It has taken a while to get a few things back on track, but this past week has seen me return to a few long-standing projects. I have done a couple of good sessions on the new orchestral work, managing to put behind me some of the (many) doubts which were the focus of last week’s post, deciding instead to forge ahead, make my own decisions and see what comes out at the other end. Why I still have to remind myself that the bulk of work on a new piece is unpromising and disheartening I do not know, but there must be a moral in there about composers striving against the odds and always chasing some distant positive. Maybe Beethoven was an optimist after all, who knew?

I also went back to the symphony, having been ever so slightly defeated at the end of last year by all the quavers in the last movement that need to be orchestrated. I still think that it is a good piece, though, even if it is now running massively behind schedule, so the latest deadline is April (maybe), which will mark three years since the first sketches, which were, by definition, sketchy. It would seem like an appropriate time to wrap up the project, print out a couple of scores to proof, and then maybe send them out to likely suspects.

RetroChic also emerged from their hibernation last week, rehearsing with our stand-in bassist for the next gig, and getting ready to get funky and groovy and other outdated terms from the 70s this coming weekend. I have always viewed this side of my music making as important, taking the attitude that everything one does in any field goes to inform everything else, but last week was probably the first time that I triggered the compositional juices by imagining a certain violin passage as a prog rock keyboard solo. Possibly best not to go down that avenue too many times, I think.

Professionally it has also been a really interesting start to the year. Close friends will know that I went for an interview at a rather large organisation a couple of months ago, and pulled out of the process when I realised that it was not right for me, even though I felt that the interview itself went very well. I concluded that what I really needed was a tidier addition to my portfolio rather than a fundamental change, and, as chance would have it, one of those opportunities fell into my emails, and I am delighted to report that I am currently working as the Music Director of the Occam Singers. I worked with the Occams for many years as their Assistant MD before moving to Somerset, and stepped down at that point as the role was rather light compared with the miles that would now separate us, but David, their MD since the inception of the choir forty years ago, retired from the post last summer, since when it has been vacant. I am really delighted to be back working with this choir on a much more regular basis than before, and it has also been wonderful to catch up with so many friends from the group who I have not seen since I retreated to the wilds of the west.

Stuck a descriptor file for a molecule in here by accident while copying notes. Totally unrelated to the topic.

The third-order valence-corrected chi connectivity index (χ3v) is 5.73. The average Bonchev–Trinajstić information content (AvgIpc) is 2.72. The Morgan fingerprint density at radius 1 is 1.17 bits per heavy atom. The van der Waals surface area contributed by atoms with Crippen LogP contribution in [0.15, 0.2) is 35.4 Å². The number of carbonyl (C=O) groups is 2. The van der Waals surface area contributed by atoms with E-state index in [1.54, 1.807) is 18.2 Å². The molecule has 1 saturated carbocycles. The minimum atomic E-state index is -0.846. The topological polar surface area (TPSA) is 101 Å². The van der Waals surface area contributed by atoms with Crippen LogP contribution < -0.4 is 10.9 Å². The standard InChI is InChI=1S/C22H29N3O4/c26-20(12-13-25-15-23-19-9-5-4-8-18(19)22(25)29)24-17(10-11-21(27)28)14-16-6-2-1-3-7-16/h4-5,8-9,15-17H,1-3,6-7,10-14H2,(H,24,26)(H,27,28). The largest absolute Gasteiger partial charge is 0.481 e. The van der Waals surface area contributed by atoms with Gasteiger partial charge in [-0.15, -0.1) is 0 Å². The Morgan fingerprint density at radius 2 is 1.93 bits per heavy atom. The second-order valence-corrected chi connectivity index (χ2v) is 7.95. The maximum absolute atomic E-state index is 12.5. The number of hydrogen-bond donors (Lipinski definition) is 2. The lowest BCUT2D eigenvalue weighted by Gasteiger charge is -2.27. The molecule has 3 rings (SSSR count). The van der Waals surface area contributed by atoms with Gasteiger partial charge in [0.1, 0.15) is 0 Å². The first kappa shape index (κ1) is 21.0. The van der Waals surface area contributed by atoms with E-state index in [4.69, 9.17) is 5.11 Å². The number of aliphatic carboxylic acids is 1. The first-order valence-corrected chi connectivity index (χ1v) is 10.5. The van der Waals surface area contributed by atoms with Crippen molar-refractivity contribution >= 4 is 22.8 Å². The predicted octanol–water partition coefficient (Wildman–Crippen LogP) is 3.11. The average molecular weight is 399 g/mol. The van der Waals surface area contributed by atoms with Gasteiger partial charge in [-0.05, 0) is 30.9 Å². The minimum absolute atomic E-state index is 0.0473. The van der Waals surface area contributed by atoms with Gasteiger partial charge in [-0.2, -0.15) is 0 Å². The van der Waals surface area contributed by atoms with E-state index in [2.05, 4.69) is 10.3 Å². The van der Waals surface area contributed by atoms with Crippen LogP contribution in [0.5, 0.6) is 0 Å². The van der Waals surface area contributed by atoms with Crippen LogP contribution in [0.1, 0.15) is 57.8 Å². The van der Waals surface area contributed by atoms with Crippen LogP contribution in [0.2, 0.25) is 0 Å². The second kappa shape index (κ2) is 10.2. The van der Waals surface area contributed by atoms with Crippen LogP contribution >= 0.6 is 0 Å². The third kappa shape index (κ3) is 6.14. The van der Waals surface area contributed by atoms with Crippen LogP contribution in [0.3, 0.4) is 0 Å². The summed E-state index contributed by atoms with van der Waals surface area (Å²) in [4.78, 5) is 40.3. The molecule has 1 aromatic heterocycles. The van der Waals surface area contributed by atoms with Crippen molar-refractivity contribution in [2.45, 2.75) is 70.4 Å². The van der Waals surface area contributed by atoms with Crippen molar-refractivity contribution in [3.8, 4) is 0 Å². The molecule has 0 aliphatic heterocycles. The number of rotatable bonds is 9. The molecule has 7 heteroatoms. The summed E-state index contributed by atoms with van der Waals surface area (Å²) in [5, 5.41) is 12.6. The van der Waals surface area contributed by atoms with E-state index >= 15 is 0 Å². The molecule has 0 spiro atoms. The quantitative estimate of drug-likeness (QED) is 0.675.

With the Occam Singers alongside my newly expanded role at Parliament Choir, my return to Christ Church last year as Head Of Music, and my occasional appearance at Mary Abbots I feel that my professional life is rather tidily organised at the moment, offering me musical fulfilment in a variety of settings and with a variety of approaches, while also allowing me the time to get writing. Maybe, after the pandemic years, this was the thing that I was hoping to achieve after my sabbatical, a balance of fine music-making with great people and quiet away from it all with manuscript, board games and my mathematically improbable better halves at home.